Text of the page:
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Judge Approves BofA Settlement, But Will Have You Know He's Not Happy About It

After months of back and forth, Judge Jed Rakoff finally half-assedly approved the $150 million BofA settlement today. But Jed, who seems to be having a hard time letting go of his newfangled celebrity, didn't want to go down without panache and poetic prose.

"Given the somewhat tortured background of these cases and the difficulties the motion presents, the Court is tempted to quote the great American philosopher Yogi Berra: "I wish I had an answer to that because I'm getting tired of answering that question."'

Jed, who says that the Court "begins where any court should: with the facts," reminds us that not only had "Bank of America's management misled its shareholders, but in so doing they were "motivated by self- interest, greed, hubris, and a palpable sense that the normal rules of fair play did not apply to them." Indeed, 'Bank of America's management thought of itself as too big to play by the rules and, just as disturbingly, too big to tell the truth."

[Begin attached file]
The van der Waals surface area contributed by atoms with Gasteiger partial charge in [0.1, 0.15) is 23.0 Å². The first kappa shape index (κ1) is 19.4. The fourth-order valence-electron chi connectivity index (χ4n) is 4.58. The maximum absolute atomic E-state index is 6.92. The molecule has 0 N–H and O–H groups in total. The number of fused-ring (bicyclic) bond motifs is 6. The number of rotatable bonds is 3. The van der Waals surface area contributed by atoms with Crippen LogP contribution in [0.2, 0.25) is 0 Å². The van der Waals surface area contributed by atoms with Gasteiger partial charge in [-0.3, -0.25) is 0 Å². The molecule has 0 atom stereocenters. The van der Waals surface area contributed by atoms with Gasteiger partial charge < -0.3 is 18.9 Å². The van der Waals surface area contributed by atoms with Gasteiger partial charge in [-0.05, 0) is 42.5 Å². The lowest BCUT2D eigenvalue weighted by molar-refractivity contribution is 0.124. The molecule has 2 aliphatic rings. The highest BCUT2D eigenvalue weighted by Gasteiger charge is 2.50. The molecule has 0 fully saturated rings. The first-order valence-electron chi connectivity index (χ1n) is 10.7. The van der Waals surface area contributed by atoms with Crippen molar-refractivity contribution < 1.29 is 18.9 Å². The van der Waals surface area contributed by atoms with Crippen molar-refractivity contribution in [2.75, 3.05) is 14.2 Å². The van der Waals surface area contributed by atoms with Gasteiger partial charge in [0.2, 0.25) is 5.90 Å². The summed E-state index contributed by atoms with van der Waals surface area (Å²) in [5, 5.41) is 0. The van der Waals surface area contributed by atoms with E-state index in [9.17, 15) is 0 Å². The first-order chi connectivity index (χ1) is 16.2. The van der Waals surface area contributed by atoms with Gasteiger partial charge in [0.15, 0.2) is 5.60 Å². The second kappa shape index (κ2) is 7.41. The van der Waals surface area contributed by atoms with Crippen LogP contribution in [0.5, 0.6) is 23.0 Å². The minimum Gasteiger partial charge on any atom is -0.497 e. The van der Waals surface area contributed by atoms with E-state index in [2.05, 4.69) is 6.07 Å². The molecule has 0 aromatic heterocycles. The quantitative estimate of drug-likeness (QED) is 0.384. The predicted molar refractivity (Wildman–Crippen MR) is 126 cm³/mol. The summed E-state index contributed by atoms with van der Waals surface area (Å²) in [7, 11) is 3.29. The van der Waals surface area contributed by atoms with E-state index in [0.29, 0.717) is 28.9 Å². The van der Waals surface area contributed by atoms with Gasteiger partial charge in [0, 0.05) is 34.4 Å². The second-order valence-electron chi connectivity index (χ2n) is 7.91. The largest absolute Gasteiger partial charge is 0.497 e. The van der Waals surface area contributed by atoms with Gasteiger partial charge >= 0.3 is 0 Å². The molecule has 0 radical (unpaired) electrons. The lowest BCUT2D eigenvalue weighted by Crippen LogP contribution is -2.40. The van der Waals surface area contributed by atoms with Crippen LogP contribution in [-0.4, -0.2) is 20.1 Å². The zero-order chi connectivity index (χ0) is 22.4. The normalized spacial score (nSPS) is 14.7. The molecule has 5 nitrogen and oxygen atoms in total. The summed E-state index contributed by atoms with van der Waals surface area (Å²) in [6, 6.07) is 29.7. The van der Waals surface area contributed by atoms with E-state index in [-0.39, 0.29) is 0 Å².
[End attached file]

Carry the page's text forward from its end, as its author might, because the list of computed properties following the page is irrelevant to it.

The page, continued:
And this he says, is just wrong, because although we're "in an era of purple prose, such language may seem deepest violet."


Judge Jed Up SEC's Ass Again

These days, Judge Jed Rakoff’s name creates about as much agita inside the SEC as as Bernie Madoff. If Wall Street’s cops on the beat didn’t have enough to deal with already, now Judge Jed is up their ass about a seemingly meaningless legal settlement in the Galleon insider trading case.

Appellate Court Willing to Entertain the Possibility that Citi Was Not Committing Fraud

I've had some fun these last few days proposing counterintuitive theories for why Citi might not suck as much as you probably think it does and it's nice to see others joining in the pastime, even if this sounds a little far-fetched: The district court’s logic appears to overlook the possibilities (i) that Citigroup might well not consent to settle on a basis that requires it to admit liability, (ii) that the S.E.C. might fail to win a judgment at trial, and (iii) that Citigroup perhaps did not mislead investors. That piece of rank conjecture is from the Second Circuit's opinion on an appeal* of Judge Rakoff's rejection of the settlement between the SEC and Citi over some mortgage-backed securities. Here's DealBook: